COVID-19 infections force shutdown of Charlotte County food distribution plant

·3 min read
The two Kloosterboer Bayside employees who tested positive last Friday and Saturday, have now tested negative, said general manager Manuel Estrada.  (Graham Thompson/CBC - image credit)
The two Kloosterboer Bayside employees who tested positive last Friday and Saturday, have now tested negative, said general manager Manuel Estrada. (Graham Thompson/CBC - image credit)

A cold-storage plant in Charlotte County that helps distribute food across North America is confirming that it shut down Friday after being hit by two cases of COVID-19.

Kloosterboer Bayside's general manager Manuel Estrada says tests for all other employees have come back negative and the plant will gradually resume operations in the coming days.

He agreed to speak to CBC News to counter what he said is a lot of concern in the surrounding area near Saint Andrews.

"The community is freaking out because it's close to home now," he said. "Ignorant people are making it sound like it's the worst place to be, and to never come back to work."

The plant, owned by Rotterdam-based Kloosterboer Inc., receives frozen food by ship at the Port of Bayside and then distributes it by truck to the North American market.

It describes itself as "a front-runner in logistics services ... for temperature controlled food products."

The Bayside plant employs 80 people. Estrada said all employees other than the initial two cases have now tested negative for COVID-19. Forty-two contractors, vendors and visitors to the plant are also being tested and so far no one has had a positive result.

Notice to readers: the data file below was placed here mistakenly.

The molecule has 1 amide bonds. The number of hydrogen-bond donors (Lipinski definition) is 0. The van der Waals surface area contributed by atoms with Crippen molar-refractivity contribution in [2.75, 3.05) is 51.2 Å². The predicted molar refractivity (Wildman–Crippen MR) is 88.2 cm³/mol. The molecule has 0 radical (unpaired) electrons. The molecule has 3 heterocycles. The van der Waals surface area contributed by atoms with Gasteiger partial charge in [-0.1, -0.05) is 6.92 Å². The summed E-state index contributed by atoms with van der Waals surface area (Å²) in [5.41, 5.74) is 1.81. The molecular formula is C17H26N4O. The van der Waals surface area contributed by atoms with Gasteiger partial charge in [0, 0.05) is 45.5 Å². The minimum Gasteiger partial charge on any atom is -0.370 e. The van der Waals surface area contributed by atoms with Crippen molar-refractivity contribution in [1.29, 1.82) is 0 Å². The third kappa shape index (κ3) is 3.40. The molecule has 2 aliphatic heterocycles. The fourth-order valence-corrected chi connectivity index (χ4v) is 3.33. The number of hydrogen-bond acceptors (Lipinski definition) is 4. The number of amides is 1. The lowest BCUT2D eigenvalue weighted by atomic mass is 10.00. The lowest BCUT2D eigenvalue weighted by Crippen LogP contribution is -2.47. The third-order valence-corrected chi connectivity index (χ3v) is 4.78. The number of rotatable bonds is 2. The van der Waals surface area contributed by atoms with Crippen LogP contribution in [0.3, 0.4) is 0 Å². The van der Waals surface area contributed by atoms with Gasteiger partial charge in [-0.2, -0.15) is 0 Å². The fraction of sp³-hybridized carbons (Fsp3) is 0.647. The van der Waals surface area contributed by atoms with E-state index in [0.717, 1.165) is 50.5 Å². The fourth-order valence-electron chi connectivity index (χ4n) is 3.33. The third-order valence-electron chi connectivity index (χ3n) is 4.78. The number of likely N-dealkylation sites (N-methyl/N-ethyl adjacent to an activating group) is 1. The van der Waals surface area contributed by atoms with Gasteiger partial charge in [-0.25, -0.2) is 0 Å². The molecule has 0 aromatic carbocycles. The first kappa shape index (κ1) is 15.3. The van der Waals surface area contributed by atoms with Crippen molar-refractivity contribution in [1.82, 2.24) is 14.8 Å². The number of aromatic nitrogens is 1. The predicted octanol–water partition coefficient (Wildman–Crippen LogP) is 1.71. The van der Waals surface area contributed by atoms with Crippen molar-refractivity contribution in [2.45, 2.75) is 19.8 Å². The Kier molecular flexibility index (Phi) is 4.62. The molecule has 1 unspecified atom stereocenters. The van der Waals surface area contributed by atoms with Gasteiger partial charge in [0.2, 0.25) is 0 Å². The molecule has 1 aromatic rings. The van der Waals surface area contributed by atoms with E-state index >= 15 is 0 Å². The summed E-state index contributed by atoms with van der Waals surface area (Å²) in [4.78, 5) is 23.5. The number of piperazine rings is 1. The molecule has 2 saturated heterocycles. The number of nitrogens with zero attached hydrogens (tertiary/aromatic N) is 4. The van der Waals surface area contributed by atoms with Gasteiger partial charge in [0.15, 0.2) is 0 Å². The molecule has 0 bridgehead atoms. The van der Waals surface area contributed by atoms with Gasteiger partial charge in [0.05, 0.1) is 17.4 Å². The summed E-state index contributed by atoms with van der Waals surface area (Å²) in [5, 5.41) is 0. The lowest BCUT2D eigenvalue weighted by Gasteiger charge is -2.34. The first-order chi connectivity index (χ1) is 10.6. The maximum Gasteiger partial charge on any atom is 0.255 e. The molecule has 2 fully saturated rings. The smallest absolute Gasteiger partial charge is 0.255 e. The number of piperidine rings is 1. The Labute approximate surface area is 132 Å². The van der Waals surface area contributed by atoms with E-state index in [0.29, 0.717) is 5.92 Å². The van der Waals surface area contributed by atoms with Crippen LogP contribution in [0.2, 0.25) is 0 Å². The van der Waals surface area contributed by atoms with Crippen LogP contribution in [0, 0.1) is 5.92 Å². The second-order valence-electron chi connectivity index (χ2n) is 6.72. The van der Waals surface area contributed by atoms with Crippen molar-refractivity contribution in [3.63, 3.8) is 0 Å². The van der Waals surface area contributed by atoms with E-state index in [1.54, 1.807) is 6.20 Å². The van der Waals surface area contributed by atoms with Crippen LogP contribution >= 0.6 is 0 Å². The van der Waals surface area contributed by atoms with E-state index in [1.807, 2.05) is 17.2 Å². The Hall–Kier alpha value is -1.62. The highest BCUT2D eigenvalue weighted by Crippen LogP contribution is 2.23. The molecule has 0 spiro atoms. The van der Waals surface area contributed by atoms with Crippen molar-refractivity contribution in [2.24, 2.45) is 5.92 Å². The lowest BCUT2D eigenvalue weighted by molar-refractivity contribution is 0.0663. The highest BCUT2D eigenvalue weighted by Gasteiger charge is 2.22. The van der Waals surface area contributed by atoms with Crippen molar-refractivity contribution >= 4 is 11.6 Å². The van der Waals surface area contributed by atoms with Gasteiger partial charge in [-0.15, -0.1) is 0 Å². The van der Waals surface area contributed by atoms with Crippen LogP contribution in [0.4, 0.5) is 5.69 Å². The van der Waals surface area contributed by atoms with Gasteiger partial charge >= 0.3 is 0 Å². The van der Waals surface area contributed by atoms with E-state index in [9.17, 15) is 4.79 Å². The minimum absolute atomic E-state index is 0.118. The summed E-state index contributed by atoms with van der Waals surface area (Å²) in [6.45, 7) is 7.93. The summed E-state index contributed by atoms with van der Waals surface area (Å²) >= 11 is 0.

Estrada said Public Health had described the virus that infected the two employees as "a variant that is not contagious" but he was not able to elaborate on what that meant, or on how they caught it.

In a Facebook post Monday morning the company described it as "less contagious." Public Health was not able to immediately clarify.

Health Department spokesperson Bruce Macfarlane said in an email that the variant "is not one of the variants of concern or interest."

He said after testing on the weekend, "Public Health is reviewing the results to help chart next course of action which will include increasing testing capacity at the assessment centre in St. Stephen and next steps for return to work at the facility."

Runny nose was only symptom

Estrada said the first of the two employees had a cold about four weeks ago but was cleared to work because the only symptom was a runny nose and that's common for people working in cold storage. "We don't report every sniffle to Public Health," he said.

The Kloosterboer plant closed Friday when that employee received a positive test. The employee's daughter had tested positive earlier in the week, Estrada said.

The second employee's positive test came back Saturday.

All family members and contacts of employees were instructed to call Tele-Care 811.

The company's website says it "implements measures, both at group level and at site level, to protect the health of our employees and of parties we do business with.

"At the same time, we do our utmost to ensure the continuation of our business processes and to safeguard the interests of our customers."

Kloosterboer Bayside is expected to be back to full operations within a week, Estrada said.
Kloosterboer Bayside is expected to be back to full operations within a week, Estrada said.(Kloosterboer Bayside/Facebook)

Estrada said he has been the only employee at the plant since Friday. Twenty-two employees are cleared to return to work Tuesday and he expects the plant will be back to full operations in a week.

Public Health has issued four public exposure notifications for Charlotte County in recent days for grocery stores in Saint Andrews and St. Stephen, a restaurant in St. George and a doctor's office in St. Stephen.

The province reported three new COVID-19 case in Zone 2 on Monday, one on Sunday, three on Saturday, two on Friday and two on Thursday.